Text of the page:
This week, NUI Galway found itself the recipient of a brand new theatrical space — one that arrives in a timely fashion and adds considerably to the city’s cultural capital. So what’s the story about the O’Donoghue Centre and how did it come about?
The Ordnance Survey map of 1838 shows Belmont House and grounds where the University’s Quadrangle and adjacent buildings are now located. To the east the map shows a small building, a Bleach Mill, occupying part of the site of the new O’Donoghue Centre. Shortly after 1850 the mill was sold and a much larger building constructed, shown in a map from the 1890s as a bag factory.
The early twentieth century saw multiple uses for the building. A period as a bonded warehouse was followed by its use as a factory for cannon shells at the time of World War 1, after which it housed British army personnel during the War of Independence.
In 1935 it became Irish Metal Industries, where three factories made cartridges, copper tubing, and soda crystals. When IMI closed in 1987, the area was acquired by the University and used mainly for engineering activities such as soils labs.
The design for the conversion of this nineteenth century industrial structure was by Taylor Architects (Castlebar ) and Richard Murphy Architects (Edinburgh ), with the work carried out by Purcell Construction.
In the centre is a 120-seat theatre space; the seats are in contracting tiers, allowing the available area to be broadened to allow more space for other activities. There are also rehearsal rooms, seminar rooms, and the range of facilities necessary to support the Centre’s many activities.
The incorporation of the latest technology in the theatre space and elsewhere contrasts attractively with the solid stone walls which remind us of the building’s origins.
This pioneering centre is a 120-seat theatre space with retractable tiered seating allowing for multifunctional use and accessibility. It comprises of studio spaces, a classroom, and a workshop and rehearsal room that will have a transformative effect not only on the University’s students but on the vibrant cultural hinterland that surrounds the campus.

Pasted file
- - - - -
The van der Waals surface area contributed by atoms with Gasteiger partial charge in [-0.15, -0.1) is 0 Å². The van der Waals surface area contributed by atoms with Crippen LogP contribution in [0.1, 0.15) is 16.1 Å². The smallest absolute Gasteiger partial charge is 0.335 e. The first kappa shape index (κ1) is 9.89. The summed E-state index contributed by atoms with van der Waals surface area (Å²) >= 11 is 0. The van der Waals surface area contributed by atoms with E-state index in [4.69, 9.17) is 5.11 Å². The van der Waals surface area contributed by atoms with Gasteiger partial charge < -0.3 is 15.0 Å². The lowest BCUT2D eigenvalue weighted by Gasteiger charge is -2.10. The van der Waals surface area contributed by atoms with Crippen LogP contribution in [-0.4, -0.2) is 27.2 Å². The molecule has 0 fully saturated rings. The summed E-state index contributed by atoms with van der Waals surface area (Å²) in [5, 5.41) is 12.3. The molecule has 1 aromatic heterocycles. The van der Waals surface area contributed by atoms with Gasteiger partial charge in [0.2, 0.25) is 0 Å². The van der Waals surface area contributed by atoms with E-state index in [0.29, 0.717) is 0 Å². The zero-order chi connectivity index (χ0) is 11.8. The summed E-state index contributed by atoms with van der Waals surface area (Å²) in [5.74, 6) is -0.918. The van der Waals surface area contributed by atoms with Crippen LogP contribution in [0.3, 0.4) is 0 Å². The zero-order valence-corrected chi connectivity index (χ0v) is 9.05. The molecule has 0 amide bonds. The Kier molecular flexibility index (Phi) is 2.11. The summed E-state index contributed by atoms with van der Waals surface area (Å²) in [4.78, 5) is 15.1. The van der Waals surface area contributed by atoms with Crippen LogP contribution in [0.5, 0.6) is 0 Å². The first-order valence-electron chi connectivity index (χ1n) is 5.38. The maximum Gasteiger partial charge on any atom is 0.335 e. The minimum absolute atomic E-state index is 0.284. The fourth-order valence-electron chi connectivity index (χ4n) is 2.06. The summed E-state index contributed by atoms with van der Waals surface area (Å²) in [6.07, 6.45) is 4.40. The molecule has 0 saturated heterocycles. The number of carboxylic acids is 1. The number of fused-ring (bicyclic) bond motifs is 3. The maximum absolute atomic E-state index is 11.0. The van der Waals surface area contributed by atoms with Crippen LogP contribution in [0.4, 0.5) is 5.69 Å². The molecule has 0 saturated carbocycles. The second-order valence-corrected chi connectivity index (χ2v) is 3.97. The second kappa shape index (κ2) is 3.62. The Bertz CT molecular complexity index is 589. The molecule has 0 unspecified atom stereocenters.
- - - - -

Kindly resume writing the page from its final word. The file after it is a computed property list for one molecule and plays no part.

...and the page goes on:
Dr Donagh O’Donoghue
The Centre recognises the generous philanthropic support of Galway businessman, Dr Donagh O’Donoghue who began his association with the University after he completed both Bachelor of Arts and Bachelor of Commerce degrees in the 1960s. He combined his academic work with an active involvement in extra-curricular activities. He was a member of Comhairle Teachta na Mac-Léinn (the Students’ Representative Council, predecessor of the Students’ Union ), where fellow members included President Michael D. Higgins.
Donagh O’Donoghue began his association with what was then University College Galway when he completed both Bachelor of Arts and Bachelor of Commerce degrees in the 1960s. Donagh combined his academic work with an active involvement in extra-curricular activities. He was a member of Comhairle Teachta na Mac-Léinn (the Students’ Representative Council, predecessor of the Students’ Union ), where fellow members included Michael D. Higgins and Gearóid Ó Tuathaigh;
Mr O’Donoghue made active use of all strands of his university education. The commercial strand has been, perhaps, the most prominent. Shortly after completing his MBA degree, he was appointed group managing director of Thomas McDonagh & Sons Ltd. He transformed the company in many ways, not least through significant growth in both turnover and profitability. His external contributions included chairmanship of Bord na Móna and, for a lengthy period, of Galway Airport. He has been active in the Galway Chamber of Commerce and in IBEC, for which he served two terms as regional chair. He has served on the Governing Authority of NUI Galway for 30 years.
Despite the importance of these directorships to business in the west of Ireland, it is arguable that Donagh O’Donoghue’s greatest contribution to world-wide recognition of Galway arose from the interest in theatre which began in his student days. At a crucial time in its development, he was able to arrange a premises for Druid Theatre Company. The guaranteed availability of this physical space, as well as his guidance as chairman for twenty years, provided the vital commercial support for the artistic talent of Garry Hynes and the talented group of actors that emerged from University College Galway in the 1970s.
Professor Patrick Lonergan, Director of the O’Donoghue Centre for Drama and Theatre Studies at NUI Galway, said: “This Centre is opening at a time when governments are beginning to understand the essential role of creativity in the wellbeing of their nations – and not only in the cultural sphere. There is growing evidence that creative arts contribute to our communities’ wellbeing, including our mental and physical health. And we’re also seeing evidence that business leaders recognise the importance of creativity as a key skill.
As a long-standing advocate for the arts and innovation, the President of Ireland, Michael D. Higgins, when opening the Centre on Monday, paid tribute to the O’Donoghue Centre for Drama, Theatre and Performance, praising what he called its “key role in establishing Galway’s reputation as Ireland’s cultural capital and an international centre for innovative drama, theatre and performance.”